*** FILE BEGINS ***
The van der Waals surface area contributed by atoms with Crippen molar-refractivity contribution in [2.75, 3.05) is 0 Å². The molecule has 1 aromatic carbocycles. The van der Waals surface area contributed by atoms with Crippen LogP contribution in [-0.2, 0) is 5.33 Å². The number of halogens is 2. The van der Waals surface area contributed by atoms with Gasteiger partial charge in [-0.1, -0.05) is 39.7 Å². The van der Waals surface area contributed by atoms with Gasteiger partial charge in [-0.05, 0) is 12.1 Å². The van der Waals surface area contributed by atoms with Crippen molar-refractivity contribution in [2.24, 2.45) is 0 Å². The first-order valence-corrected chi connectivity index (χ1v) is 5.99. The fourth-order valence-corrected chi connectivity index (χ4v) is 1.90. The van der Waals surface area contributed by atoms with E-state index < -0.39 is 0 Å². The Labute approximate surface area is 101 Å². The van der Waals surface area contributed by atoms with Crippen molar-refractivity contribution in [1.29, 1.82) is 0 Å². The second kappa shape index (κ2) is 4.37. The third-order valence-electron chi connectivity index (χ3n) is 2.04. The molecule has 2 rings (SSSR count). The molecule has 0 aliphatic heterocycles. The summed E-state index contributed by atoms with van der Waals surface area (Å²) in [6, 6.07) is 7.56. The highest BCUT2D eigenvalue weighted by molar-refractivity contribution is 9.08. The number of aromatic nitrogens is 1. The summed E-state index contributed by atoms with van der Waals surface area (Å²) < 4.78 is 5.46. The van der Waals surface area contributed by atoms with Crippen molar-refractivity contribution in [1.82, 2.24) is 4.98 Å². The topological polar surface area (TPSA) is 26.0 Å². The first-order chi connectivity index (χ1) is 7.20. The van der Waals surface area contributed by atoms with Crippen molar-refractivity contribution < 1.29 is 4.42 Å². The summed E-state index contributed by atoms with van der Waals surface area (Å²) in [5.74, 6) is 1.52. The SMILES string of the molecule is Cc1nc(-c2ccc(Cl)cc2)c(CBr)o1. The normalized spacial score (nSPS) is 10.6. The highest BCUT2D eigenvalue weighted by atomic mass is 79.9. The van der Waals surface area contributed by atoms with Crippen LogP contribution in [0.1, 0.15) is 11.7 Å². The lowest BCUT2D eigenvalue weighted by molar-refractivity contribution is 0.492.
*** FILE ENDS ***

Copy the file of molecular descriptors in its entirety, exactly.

The van der Waals surface area contributed by atoms with Crippen molar-refractivity contribution in [2.75, 3.05) is 0 Å². The molecule has 1 aromatic carbocycles. The van der Waals surface area contributed by atoms with Crippen LogP contribution in [-0.2, 0) is 5.33 Å². The number of halogens is 2. The van der Waals surface area contributed by atoms with Gasteiger partial charge in [-0.1, -0.05) is 39.7 Å². The van der Waals surface area contributed by atoms with Gasteiger partial charge in [-0.05, 0) is 12.1 Å². The van der Waals surface area contributed by atoms with Crippen molar-refractivity contribution in [2.24, 2.45) is 0 Å². The first-order valence-corrected chi connectivity index (χ1v) is 5.99. The fourth-order valence-corrected chi connectivity index (χ4v) is 1.90. The van der Waals surface area contributed by atoms with E-state index < -0.39 is 0 Å². The Labute approximate surface area is 101 Å². The van der Waals surface area contributed by atoms with Crippen molar-refractivity contribution in [1.29, 1.82) is 0 Å². The second kappa shape index (κ2) is 4.37. The third-order valence-electron chi connectivity index (χ3n) is 2.04. The molecule has 2 rings (SSSR count). The molecule has 0 aliphatic heterocycles. The summed E-state index contributed by atoms with van der Waals surface area (Å²) in [6, 6.07) is 7.56. The highest BCUT2D eigenvalue weighted by molar-refractivity contribution is 9.08. The number of aromatic nitrogens is 1. The summed E-state index contributed by atoms with van der Waals surface area (Å²) < 4.78 is 5.46. The van der Waals surface area contributed by atoms with Crippen molar-refractivity contribution in [1.82, 2.24) is 4.98 Å². The topological polar surface area (TPSA) is 26.0 Å². The first-order chi connectivity index (χ1) is 7.20. The van der Waals surface area contributed by atoms with Crippen molar-refractivity contribution < 1.29 is 4.42 Å². The summed E-state index contributed by atoms with van der Waals surface area (Å²) in [5.74, 6) is 1.52. The SMILES string of the molecule is Cc1nc(-c2ccc(Cl)cc2)c(CBr)o1. The normalized spacial score (nSPS) is 10.6. The highest BCUT2D eigenvalue weighted by atomic mass is 79.9. The van der Waals surface area contributed by atoms with Crippen LogP contribution in [0.1, 0.15) is 11.7 Å². The lowest BCUT2D eigenvalue weighted by molar-refractivity contribution is 0.492.